“No man left behind.”
With that phrase, a recovery team leader identifies an excavation spot and splits it into grids. Whether the weather be bitingly cold or blisteringly hot, excavators filter the soil from the grids through quarter-inch wire screens, eyes alert for any sign of human remains.
For decades, the Central Identification Laboratory in Hawaii (CILHI) has sent search and recovery teams worldwide to retrieve remains of American servicemen fallen in battle, preserving a tradition that goes back to classical Greek mythology.
Although efforts to recover soldiers from World War II, the Korean War, the Vietnam War and other conflicts are ongoing, no CILHI team has visited North Korea since May 2005, according to the Defense POW/MIA Accounting Agency. Before that, 33 joint recovery operations (JROs) were conducted on North Korean territory between July 1996 and May 2005, when then-President George W. Bush halted the operation because of safety concerns.
Following last month’s Singapore Summit between U.S. President Donald Trump and North Korean leader Kim Jong Un, however, it appears likely that U.S. teams will once more be permitted to visit the reclusive nation and search for some of the 5,300 servicemen still unaccounted for there.
If so, the move will bring a large measure of satisfaction to Frank Metersky, a Korean War veteran from the 52nd Battalion, 5th Marine Regiment, who has been working for more than 30 years to get a full accounting of all those who never came home.
“In 1990 I started meeting with the North Korean representatives in New York to get them to agree to allow U.S. personnel go into North Korea to recover remains,” the 85-year-old veteran said. “I kept telling them. … It’s a very positive way to do it with a humanitarian context and wouldn’t cost them anything.”
The first search and recovery team in 1996 consisted of eight CILHI experts along with State Department North Korea affairs officer C. Kenneth Quinones, now retired, and then Army Lt. Col. Martin Wisda. Quinones and Wisda liaised with the CILHI search team, the North Korean Ministry of Foreign Affairs (MFA) and the U.S. government.
The search team members were accompanied at all times by North Korean military personnel and required to sleep in tents at the worksites, while the liaison teams had to return to Pyongyang each evening. Some North Koreans laborers were made available to help with digging, shifting dirt and moving equipment. A senior North Korean official was on site at all times.
“Daily, we rode in Jeep Cherokees which I had purchased in China and had flown into Pyongyang, and those were driven by a North Korean driver up to the worksite,” Quinones recalled. “We would spend the day there, provide the Americans bread — whatever fresh food we could purchase in Pyongyang — and then late in the afternoon we were required to return to Pyongyang.”
The July 1996 JRO was the only operation conducted that year.
“Initially, the [search and recovery team] was only allowed to work in the Unsan area,” Quinones said. “The North Koreans were extremely suspicious we were sending American soldiers as spies. … Everything was negotiated in detail.”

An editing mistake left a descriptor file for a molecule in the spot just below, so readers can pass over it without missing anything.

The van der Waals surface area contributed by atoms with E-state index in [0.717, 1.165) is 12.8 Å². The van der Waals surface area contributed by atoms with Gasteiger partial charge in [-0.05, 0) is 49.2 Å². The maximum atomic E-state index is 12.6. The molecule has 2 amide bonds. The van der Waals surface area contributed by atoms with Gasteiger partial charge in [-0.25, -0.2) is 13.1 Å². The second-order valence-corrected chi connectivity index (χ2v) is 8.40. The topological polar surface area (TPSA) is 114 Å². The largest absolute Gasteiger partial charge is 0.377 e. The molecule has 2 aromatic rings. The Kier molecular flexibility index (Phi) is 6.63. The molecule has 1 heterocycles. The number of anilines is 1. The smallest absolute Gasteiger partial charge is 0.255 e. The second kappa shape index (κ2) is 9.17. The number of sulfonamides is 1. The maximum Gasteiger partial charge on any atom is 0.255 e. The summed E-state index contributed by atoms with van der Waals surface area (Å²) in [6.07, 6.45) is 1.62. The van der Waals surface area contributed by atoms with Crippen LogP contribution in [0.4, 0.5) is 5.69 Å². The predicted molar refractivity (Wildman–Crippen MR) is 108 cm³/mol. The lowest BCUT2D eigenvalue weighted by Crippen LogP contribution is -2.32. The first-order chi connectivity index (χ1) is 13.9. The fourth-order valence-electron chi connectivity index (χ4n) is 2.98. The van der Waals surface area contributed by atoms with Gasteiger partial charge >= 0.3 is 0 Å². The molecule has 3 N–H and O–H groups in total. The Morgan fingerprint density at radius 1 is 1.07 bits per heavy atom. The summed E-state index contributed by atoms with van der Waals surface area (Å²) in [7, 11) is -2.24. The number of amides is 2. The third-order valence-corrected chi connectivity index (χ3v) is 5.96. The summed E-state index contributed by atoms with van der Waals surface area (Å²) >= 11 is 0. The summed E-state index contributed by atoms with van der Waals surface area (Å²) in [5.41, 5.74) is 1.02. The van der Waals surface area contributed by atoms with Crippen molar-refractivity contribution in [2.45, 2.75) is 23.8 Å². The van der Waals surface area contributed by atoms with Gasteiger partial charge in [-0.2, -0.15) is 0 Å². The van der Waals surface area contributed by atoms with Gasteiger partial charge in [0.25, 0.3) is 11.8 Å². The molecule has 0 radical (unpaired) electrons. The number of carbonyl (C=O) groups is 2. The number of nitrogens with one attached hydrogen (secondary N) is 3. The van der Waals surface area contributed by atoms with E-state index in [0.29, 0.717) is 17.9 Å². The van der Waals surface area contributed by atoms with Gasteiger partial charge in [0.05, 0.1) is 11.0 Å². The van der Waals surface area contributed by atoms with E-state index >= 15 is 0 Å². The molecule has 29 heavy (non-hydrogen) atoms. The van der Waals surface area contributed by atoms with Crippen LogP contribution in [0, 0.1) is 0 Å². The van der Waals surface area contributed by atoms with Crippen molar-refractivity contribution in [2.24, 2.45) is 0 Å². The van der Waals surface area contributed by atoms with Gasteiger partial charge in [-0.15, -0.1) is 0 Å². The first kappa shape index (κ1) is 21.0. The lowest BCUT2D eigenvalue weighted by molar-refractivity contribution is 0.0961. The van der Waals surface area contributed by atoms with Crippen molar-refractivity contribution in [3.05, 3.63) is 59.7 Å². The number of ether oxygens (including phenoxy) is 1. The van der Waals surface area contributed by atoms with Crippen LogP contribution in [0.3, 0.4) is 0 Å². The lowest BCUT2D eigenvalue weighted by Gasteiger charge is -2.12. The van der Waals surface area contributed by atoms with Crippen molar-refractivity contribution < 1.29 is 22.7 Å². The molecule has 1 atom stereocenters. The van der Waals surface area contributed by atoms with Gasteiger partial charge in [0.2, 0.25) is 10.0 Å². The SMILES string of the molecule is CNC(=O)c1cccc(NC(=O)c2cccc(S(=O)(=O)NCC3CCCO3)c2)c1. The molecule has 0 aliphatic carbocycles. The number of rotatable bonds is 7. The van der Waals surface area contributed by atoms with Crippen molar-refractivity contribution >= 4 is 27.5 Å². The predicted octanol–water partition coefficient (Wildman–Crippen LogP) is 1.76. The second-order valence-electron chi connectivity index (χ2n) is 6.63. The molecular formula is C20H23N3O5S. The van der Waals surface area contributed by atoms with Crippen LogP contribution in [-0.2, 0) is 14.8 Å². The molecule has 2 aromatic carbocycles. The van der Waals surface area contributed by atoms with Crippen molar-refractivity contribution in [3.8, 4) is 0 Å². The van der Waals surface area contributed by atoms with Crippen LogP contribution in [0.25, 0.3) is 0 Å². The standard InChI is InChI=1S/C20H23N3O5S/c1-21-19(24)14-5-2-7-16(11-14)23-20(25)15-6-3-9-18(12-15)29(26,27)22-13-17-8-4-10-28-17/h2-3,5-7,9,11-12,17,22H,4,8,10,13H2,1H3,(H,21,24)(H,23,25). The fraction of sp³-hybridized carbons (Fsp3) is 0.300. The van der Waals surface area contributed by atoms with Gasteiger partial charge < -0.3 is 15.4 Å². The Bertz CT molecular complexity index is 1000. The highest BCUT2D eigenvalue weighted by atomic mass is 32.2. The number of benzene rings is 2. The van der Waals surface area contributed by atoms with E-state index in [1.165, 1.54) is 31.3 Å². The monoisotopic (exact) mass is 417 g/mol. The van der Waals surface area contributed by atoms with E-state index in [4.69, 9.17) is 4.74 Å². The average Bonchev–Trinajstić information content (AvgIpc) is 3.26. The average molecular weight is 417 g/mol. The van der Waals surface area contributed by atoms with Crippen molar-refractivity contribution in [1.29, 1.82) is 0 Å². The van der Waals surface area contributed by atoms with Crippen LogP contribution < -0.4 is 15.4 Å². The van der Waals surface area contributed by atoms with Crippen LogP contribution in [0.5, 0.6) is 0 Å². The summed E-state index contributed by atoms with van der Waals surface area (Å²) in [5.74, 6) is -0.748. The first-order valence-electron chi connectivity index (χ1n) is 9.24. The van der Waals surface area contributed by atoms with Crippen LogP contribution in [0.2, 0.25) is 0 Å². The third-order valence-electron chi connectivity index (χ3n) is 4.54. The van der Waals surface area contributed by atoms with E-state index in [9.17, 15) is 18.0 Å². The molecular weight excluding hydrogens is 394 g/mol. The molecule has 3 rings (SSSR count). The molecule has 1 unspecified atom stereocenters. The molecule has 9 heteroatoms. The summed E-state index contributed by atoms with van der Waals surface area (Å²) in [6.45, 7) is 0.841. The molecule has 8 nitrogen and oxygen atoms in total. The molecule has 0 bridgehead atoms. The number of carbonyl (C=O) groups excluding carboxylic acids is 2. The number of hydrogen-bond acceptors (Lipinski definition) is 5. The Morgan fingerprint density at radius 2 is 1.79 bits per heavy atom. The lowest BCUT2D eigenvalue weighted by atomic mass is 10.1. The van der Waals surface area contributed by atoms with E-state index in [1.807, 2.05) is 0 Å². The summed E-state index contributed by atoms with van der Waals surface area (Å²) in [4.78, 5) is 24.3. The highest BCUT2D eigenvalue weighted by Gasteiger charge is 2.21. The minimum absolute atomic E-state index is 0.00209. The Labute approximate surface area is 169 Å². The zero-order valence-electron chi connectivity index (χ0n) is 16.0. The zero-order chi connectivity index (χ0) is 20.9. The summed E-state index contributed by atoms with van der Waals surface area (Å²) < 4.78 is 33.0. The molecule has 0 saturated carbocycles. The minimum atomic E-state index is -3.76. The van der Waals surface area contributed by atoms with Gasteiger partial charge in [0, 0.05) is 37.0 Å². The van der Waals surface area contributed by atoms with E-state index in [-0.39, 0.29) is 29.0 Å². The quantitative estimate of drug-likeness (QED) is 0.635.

Information provided by local residents was often crucial.
“The most help came from North Korean farmers who had helped bury soldiers after the battle,” Quinones said. “That’s how we were able to locate precise locations of bodies. … [The farmers] turned out to be quite friendly.”
The team found the first identified remains, those of Army Corporal Lawrence LeBoeuf, with the help of a farmer, who, as a teenager had helped his father bury an American.
“That soldier’s blond hair was still there,” Quinones said. “His uniform, his dog tag, his wallet were there so we could very quickly identify him as an American soldier.”
After 2001, North Korea allowed two CILHI teams to work simultaneously at separate locations. Searches expanded from the northwestern region to the northeast, including an area east of the Chosin (Changjin) Reservoir.
Many of the lost soldiers whom the United States hopes to recover died in that area, said Karl Jenkins, 89, a Korean War veteran and former Marines logistics chief who spoke to VOA during a visit to the Korean War Veterans Memorial in Washington.
“We were taking quite a few casualties, and the ability to retrieve casualties was severely limited,” he said.
Jenkins and his grandson, Carl Henderson, were in the city courtesy of the Utah Honor Flight (UTF), part of a nonprofit organization that brings veterans to Washington to visit war memorials in the nation’s capital.
At the conclusion of each recovery operation from 1996 to 1999, the remains were delivered in coffins to Panmunjom, the border village where the Korean Armistice agreement was signed, and turned over to the United Nations Command for transfer to the CILHI. After 1999, the remains were flown directly from Pyongyang to Hawaii for identification.
Why does the drive to repatriate remain for decades?
“I think that those families just deserve to have everything that they can obtain — their honored ancestors that were buried there,” said Korean War veteran Serge Woodruff, 89, who was stationed during the Korean War with the 109th Regional Intelligence Corp in Philadelphia. He was also with the UTF along his daughter, Amy Woodruff.
“It must be remembered that [soldiers] find themselves in battle positions because they are serving their countries,” said Mike Sledge, the author of Soldier Dead. “The cause for which they are sent to fight must be a just and vital one. Recovering the remains of our fallen measures the political and human cost.”
Sledge likens this to a “moral reckoning.”
“It puts it out there for us to say, was this worth it? Was the reason good?” he said.
For Metersky and other vets, recovery is personal.
“I just hope it becomes a reality,” Metersky said. “That the families, the 5,300 remains get fully recovered.”